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Treating Acne Scars

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Many people who have finally conquered their acne problem find they face a second challenge almost as daunting: dealing with post-breakout scarring. The good news is that there are many treatment options today. While it’s generally not possible to achieve flawless skin, it definitely is possible to improve the look of your skin.

The key, of course, is finding an experienced dermatologist, cosmetic surgeon or other expert who can match your unique needs with the right treatments. Your options may include one or more of these:

Skin Lightening Products

Sometimes, acne leaves areas of blotchy, dark or reddish skin. The condition is called hyperpigmentation and, for many people, it will fade in time. To speed up the process, you might try prescription-strength creams containing ingredients such as retinoids or hydroquinone. Creams tend to be prescribed for women with lighter skin since there’s a small risk of hypopigmentation (too much lightening of the skin) for darker skin individuals.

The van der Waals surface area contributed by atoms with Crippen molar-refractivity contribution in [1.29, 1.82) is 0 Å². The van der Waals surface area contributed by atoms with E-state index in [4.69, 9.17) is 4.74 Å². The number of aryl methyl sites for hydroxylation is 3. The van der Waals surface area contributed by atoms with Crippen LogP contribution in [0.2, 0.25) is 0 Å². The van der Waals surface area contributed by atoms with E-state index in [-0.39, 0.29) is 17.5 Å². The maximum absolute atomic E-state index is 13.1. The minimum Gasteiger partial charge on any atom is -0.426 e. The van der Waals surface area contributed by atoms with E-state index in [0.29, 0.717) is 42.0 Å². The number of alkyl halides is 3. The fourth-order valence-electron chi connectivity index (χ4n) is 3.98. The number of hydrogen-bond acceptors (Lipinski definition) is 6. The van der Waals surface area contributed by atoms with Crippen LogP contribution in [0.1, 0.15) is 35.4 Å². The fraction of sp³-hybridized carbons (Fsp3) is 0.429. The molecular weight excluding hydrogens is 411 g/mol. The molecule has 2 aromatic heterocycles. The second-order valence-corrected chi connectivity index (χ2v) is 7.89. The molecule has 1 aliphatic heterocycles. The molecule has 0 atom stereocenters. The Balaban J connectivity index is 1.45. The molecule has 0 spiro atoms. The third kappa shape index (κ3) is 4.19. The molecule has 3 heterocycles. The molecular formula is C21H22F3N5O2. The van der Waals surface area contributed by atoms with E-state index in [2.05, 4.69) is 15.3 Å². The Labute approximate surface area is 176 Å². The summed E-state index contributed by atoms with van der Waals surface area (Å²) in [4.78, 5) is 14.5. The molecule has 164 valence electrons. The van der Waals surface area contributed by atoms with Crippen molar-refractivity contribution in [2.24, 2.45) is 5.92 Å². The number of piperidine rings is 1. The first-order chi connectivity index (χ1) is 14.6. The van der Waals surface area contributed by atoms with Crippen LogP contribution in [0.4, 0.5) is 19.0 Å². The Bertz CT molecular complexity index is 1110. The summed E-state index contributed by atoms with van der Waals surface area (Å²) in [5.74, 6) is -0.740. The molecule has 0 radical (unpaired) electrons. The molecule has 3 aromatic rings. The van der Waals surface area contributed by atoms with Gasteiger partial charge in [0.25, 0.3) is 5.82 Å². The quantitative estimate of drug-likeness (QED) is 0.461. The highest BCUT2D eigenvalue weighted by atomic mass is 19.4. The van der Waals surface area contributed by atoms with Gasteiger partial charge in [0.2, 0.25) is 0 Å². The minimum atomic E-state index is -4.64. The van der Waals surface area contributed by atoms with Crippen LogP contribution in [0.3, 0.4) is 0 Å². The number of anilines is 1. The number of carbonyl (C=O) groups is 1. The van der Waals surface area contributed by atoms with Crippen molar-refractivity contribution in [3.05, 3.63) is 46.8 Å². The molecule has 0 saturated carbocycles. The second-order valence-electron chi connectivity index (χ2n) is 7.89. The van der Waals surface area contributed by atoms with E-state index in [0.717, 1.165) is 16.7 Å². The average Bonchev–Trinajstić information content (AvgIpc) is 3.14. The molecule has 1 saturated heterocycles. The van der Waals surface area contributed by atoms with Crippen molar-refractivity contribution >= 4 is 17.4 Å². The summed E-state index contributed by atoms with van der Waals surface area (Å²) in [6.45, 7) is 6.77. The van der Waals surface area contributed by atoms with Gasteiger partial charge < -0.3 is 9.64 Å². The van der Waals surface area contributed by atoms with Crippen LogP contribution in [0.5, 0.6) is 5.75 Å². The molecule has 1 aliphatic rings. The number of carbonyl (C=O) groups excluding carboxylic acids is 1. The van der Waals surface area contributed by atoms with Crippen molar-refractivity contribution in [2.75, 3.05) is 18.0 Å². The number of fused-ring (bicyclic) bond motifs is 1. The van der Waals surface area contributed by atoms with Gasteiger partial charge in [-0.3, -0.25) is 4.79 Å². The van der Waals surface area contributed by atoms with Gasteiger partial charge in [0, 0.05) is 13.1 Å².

Dermal Fillers

If you have just a few scattered, shallow scars, you may be able to disguise them with occasional injections of one of today’s popular dermal fillers. For acne scars, many experts prefer Radiesse, but Restylane and others can also be used. Fat injections and collagen-based fillers are also options. The key to this solution is 1) finding the right filler that works and lasts and 2) being the right candidate in the first place.

Chemical Peels

A medium to deep chemical peel that removes the top layers of skin will improve your skin’s overall texture. But one Florida-based facial plastic surgeon outlines why many professionals don’t favor chemical peels for acne scars as often as other options. Dr. Scott Trimas explains that the chemical solution penetrates the skin/scars evenly, when the real need is to sculpt and fill uneven skin. Since scarring causes bumps and depressions that need treatment to lie flat and smooth, a treatment that works uniformly over the skin is not usually the best answer.


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We value and respect our HERWriters' experiences, but everyone is different. Many of our writers are speaking from personal experience, and what's worked for them may not work for you. Their articles are not a substitute for medical advice, although we hope you can gain knowledge from their insight.



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